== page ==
My husband is the opposite of me as he is a computer programmer solving problems all day and he’s kind of a terrible designer, but I consider him to be more creative than me because he has the ability to come up with ideas to solve any problem, and he is a much better story-teller than myself.

I think you get my point.

Did you know it was a myth? Nonetheless, are you more “right” or “left” brain? Are you creative or artistic, or both?
 
Sources: 1  2

This post was inspired in response to this week’s IBQ Writing Prompt: Focus.

 

19 Comments

  1. I’ve always struggled with the thought, “What if I’m not creative?” It’s one of my greatest fears…because I want to be creative. Right now I think I’m more of a technical artist, though.

    Reply
  2. Like you, I’m what you describe as a “technical artist.” However, I’d never describe myself as an artist. I’ve never been the type to come up with something out of the blue and create it. I take inspiration from things and combine them or morph them or modify them into what I’d like it to be. Re: brain lateralization… for my job, I help people who’ve had brain injuries. One aspect of left-right brain lateralization that remains true is the treatment methods we use to treat right or left hemisphere injuries. True, we never exclusively use just one side of our brain. We can definitely call upon the unaffected side to help heal the affected side; however, our treatment methods vary. This, to me, still indicates the dominance of characteristics/function of each hemisphere. Great post!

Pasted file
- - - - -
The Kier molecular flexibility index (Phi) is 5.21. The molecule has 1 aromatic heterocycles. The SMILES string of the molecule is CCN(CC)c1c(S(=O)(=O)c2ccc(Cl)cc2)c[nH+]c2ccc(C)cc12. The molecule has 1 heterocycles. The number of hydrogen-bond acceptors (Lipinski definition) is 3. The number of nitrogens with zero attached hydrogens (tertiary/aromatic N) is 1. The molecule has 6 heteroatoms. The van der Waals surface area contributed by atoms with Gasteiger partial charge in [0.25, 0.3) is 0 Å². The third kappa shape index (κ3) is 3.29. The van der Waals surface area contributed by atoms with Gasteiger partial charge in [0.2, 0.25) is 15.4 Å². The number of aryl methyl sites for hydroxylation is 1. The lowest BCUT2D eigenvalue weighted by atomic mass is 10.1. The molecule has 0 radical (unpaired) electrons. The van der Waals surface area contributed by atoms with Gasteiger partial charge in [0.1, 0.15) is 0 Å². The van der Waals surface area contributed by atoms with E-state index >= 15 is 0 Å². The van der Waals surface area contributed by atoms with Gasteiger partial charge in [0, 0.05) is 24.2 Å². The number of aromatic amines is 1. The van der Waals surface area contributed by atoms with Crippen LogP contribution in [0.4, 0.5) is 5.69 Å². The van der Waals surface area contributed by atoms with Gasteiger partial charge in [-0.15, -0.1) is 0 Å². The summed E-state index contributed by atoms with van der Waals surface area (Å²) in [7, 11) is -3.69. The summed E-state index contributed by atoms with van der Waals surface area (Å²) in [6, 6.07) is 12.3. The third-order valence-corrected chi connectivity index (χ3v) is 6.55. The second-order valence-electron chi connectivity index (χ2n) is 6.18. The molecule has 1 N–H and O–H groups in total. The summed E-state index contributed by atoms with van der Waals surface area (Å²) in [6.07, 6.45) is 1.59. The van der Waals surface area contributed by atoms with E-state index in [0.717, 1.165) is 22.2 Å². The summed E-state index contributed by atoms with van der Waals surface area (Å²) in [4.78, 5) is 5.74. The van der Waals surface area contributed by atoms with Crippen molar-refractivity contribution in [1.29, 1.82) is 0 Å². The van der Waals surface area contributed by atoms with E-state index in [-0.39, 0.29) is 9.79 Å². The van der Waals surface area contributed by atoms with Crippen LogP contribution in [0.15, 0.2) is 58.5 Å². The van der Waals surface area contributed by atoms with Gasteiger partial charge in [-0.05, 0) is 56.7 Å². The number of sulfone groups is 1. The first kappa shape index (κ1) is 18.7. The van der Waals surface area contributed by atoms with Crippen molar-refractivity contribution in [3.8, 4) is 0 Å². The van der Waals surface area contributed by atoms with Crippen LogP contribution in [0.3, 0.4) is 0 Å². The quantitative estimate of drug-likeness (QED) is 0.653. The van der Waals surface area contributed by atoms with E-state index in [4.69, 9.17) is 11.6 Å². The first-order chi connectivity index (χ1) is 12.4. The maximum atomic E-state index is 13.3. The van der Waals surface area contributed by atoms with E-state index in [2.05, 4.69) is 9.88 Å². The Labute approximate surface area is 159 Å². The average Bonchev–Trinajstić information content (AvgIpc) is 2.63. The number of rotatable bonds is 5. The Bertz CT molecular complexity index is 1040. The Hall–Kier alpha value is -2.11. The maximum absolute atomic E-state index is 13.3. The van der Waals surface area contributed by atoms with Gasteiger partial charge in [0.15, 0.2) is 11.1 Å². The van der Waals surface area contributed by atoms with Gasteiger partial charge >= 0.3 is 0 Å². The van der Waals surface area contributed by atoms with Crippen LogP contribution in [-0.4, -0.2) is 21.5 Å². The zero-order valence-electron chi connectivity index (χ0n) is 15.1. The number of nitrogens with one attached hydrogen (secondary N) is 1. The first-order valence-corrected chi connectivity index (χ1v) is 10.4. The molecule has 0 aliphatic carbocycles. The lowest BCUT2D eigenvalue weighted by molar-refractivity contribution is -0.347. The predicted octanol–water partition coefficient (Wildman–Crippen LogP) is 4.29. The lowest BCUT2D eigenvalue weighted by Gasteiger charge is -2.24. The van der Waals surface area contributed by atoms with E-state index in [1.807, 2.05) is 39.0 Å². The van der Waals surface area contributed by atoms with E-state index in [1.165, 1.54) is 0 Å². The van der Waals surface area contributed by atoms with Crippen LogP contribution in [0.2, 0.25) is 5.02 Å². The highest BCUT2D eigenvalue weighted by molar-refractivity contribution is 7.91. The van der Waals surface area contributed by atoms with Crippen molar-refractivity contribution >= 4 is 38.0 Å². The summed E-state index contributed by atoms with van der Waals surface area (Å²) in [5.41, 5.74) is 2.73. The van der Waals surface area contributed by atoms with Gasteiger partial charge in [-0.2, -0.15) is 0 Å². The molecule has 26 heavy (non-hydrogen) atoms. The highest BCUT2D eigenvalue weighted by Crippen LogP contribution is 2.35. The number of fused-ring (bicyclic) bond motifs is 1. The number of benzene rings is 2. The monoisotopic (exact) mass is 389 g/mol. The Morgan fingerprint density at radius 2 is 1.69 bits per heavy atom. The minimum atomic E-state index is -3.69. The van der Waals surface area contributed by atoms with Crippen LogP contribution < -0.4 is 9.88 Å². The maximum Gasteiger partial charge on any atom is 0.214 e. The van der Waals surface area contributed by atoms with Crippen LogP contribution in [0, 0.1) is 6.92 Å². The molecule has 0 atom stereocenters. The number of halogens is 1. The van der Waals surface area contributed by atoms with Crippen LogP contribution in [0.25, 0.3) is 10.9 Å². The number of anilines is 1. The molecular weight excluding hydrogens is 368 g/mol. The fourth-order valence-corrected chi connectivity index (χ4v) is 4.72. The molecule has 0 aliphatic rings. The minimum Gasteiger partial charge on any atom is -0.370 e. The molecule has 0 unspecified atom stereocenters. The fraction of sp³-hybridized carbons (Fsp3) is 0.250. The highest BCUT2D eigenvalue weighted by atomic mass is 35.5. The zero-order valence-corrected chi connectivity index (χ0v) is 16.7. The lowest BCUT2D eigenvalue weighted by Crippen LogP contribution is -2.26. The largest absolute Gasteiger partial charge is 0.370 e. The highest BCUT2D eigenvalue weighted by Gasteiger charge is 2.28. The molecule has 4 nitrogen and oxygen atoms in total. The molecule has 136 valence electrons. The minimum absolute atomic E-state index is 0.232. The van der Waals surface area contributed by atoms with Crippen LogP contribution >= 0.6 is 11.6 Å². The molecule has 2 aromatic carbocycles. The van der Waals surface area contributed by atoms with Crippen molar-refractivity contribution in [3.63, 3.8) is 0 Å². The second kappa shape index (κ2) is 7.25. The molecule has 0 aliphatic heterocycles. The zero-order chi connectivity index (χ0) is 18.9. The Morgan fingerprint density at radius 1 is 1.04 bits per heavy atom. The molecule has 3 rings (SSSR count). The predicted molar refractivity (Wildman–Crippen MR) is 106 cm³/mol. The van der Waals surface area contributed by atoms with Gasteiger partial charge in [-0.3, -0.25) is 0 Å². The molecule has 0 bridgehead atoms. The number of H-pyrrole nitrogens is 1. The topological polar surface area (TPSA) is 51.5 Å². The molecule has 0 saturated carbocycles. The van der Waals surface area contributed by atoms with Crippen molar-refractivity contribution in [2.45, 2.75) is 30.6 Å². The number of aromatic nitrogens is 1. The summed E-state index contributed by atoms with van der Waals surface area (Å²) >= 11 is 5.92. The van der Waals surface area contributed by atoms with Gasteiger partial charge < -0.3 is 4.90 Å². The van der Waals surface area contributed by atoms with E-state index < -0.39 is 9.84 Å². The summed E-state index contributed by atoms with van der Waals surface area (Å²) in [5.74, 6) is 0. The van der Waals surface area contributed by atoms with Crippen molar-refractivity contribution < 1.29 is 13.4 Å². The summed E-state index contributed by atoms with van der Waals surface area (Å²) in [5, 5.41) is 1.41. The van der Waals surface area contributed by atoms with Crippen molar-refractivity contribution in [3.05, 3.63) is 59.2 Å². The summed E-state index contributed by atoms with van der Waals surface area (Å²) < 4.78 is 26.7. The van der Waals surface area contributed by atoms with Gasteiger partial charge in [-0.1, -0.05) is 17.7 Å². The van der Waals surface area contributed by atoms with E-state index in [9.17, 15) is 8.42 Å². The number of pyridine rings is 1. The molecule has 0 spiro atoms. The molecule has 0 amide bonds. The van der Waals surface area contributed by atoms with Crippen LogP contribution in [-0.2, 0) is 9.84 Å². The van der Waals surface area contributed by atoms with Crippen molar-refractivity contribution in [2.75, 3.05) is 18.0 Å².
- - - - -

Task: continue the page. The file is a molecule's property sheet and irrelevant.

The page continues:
Reply
  3. I had no idea that the right/left brain thing was a myth! I like the idea of creative and artistic being two different things because I’ve always felt I’m not creative because I have no artistic abilities (or dance moves).

    Reply
  4. It seems you and I are opposites. I am more left-brain than right (I have a science background BSc./MSc.) and while I consider myself creative I am not very artistic but I have been stretching that part of myself lately. I’m also a very social introvert 🙂 Great post.

    Reply
  5. Love this. Brain stuff always intrigues me. I’m sort of a paradox because I’m the most structured and organized person who is also incredibly creative and artistic. Seriously, I baffle myself sometimes. The way I got my head around it was by saying that I live by structure but I enjoy living by creating. Though, my creating is definitely done in a structured way. Again, I’m not sure how that works but somehow it all just does. I can’t live without structure or creativity. I’d go bonkers without them.

    Reply